• JR

      I’m with you on this one. We disagree on Obama’s brilliance, but at some point, who cares what you and I think about one man. IF, and it is a big IF, we get a rapprochement between Judaism and Islam (something that is eminently possible, if history is any guide) than how it gets done is irrelevant.

      • FriendlyGoat

        Sounds good to me. The historians will review Obama for years or decades and—–if we’re still alive—-we can see what they all say.

        • JR

          Call me a cynic, but if things turn out OK, there will be a freakin’ conga line of people claiming that their brilliance was solely responsible. If things turn out poorly, there will be a freakin’ conga line of people claiming it is most certainly NOT their fault.

          Victory has a thousand fathers, but defeat is an orphan.

          John F. Kennedy

          BTW, this quote has been around for thousands of years. Shows how much things changed. 🙂

          • FriendlyGoat

            You’re right. And, as for Obama, those who like him will like him. And those who don’t, won’t. George W. Bush is suffering the same division in retrospect.

          • JR

            If we are being philosophical, I think this era will be judged extremely harshly in the quality of political leadership category. We are in the interregnum, the period when old rules no longer work for new realist and we are trying to figure new ways. Our “leaders” have done a remarkably poor job as far as I am concerned.

  • Proud Skeptic

    Tongue in cheek article, I assume. Yes, during the last few years, because in part of the US refusal to go in and solve the problems for the Arabs it has made it necessary for the Arab countries to get their act together and defend themselves.

    That said, if this was Obama’s intent all along what was the purpose of being so confrontational with Netanyahu? Why the insistence on Palestinians getting their own state? Would Obama REALLY put himself in the position of having his Camp David summit be rejected by anyone in the Mid East who mattered? Why would Obama make a fool of himself in front of everyone on the Iran nuclear negotiations…causing Saudi Arabia to announce that it might be time for it, too to go nuclear?

    And then, there’s Syria and the red line…

    Nope…this was not a plan. But the outcome might eventually be the right thing for the area.

  • adk

    Recall that from the very beginning of his first term, Obama began pressing Israel for unilateral concessions to Palestinians to resume the “peace process”. Israel’s main concern then, as now, was Iranian nuclear program, so Obama told Netanyahu that making progress with Palestinians was a pre-condition for the Arab support of dealing with Iran. Here’s what Obama publicly said about that

    “If there is a linkage between Iran and the Israeli-Palestinian peace process, I personally believe it actually runs the other way. To the extent that we can make peace with the Palestinians – between the Palestinians and the Israelis – then I actually think it strengthens our hand in the international community in dealing with a potential Iranian threat.”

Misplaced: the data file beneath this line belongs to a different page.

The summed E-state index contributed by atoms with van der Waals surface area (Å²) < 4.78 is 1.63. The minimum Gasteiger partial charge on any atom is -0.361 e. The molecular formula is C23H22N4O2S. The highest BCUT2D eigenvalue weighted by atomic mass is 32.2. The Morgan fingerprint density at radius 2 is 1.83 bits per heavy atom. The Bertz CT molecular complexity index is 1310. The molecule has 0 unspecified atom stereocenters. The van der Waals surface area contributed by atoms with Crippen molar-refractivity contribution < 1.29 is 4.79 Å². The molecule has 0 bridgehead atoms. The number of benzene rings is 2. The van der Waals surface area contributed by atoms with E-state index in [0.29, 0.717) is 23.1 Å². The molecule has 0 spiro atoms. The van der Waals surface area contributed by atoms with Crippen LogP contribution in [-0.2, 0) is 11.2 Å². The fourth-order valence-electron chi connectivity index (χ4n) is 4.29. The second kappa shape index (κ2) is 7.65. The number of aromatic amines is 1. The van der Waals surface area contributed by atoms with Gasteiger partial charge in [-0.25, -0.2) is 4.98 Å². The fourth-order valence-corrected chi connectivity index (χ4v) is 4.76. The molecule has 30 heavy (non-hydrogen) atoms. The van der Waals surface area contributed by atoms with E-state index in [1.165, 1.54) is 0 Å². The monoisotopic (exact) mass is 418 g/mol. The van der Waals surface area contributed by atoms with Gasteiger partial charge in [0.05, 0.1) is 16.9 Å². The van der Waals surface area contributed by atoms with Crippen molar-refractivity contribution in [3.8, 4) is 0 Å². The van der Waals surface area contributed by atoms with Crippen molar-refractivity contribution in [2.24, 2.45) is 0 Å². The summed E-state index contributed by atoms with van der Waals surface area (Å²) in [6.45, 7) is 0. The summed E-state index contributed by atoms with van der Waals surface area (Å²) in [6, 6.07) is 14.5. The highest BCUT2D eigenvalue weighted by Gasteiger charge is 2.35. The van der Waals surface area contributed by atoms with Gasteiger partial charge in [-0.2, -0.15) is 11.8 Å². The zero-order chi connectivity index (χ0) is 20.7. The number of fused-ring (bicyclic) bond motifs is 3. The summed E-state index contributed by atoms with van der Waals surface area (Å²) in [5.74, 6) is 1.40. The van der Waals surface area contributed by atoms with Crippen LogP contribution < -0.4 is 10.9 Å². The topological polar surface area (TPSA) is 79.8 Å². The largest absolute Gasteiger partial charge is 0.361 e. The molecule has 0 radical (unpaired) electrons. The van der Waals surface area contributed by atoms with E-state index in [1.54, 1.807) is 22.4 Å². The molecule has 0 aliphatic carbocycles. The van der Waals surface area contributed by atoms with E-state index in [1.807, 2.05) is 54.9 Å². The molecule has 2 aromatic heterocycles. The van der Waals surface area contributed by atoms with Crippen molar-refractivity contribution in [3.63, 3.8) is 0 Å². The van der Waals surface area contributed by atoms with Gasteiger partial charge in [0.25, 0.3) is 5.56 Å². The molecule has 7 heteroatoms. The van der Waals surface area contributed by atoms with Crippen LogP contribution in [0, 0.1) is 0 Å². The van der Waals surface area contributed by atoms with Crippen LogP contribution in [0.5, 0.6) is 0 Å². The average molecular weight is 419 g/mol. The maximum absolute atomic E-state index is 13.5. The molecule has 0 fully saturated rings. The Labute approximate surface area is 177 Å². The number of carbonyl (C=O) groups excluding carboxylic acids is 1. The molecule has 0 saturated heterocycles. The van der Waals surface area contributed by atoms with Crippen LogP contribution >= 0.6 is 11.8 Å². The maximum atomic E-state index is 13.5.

Then came Wikileaks dumps of hacked American emails, and the truth turned out to be the opposite of what Obama said. The Saudis and other Gulf Arabs repeatedly told Obama about the danger of Iran without ever linking it with the Palestinian issue. “Cut the head of that [Iranian] snake,” the Saudi King told Obama at one of their face-to-face meetings.

    So Obama lied through his teeth to Netanyahu as well as to everybody else (“Iranian nuclear program is unacceptable”, “All options are on the table”, etc.) while simultaneously trying secret channels to launch detente with the ayatollahs.

    In good times, the Saudis and other sundry Sunnis could afford posturing about the paramount importance of the Palestinian issue to them; threatened with their survival, they’ll do what they have to.

    These days there are only two government groups consistently dedicated to Palestinians no matter what — Obama administration and the Europeans, and to the latter it’s a cheap way (they think) to curry favors with Arabs and to express traditional European anti-Semitism.

    I wonder what that infamous video tape of Obama’s speech on which LA Times has been sitting for some seven(?) years now will reveal if it ever gets released.

    • JR

      Obama is a proud supporter of Muslim Brotherhood in all its iterations, including Hamas. We don’t need a video to see that. What he didn’t, and still doesn’t, seem to get is nobody, BUT nobody, in the Arab world gives a flying fudge about the Palestinian cause, unless it is used to demonize the hated JUUUUUIIIIICE. So when all was quiet on the Iranian front, Saudi Arabia et al really “cared” about Palestine and the related nonsense. But since now there is a real threat emanating from Iran, the focus shifted away from BS and towards survival. Since there is 0.0% chance of Israel attacking Saudi Arabia, all of a sudden we are seeing the levels of rapprochement that were unthinkable before Obama. All things considered, I don’t think situation in the ME is all that bad. Having Iran waste resources and elite troops on a vanity project like Assad is icing on a cake as far as I am concerned.

      • Ellen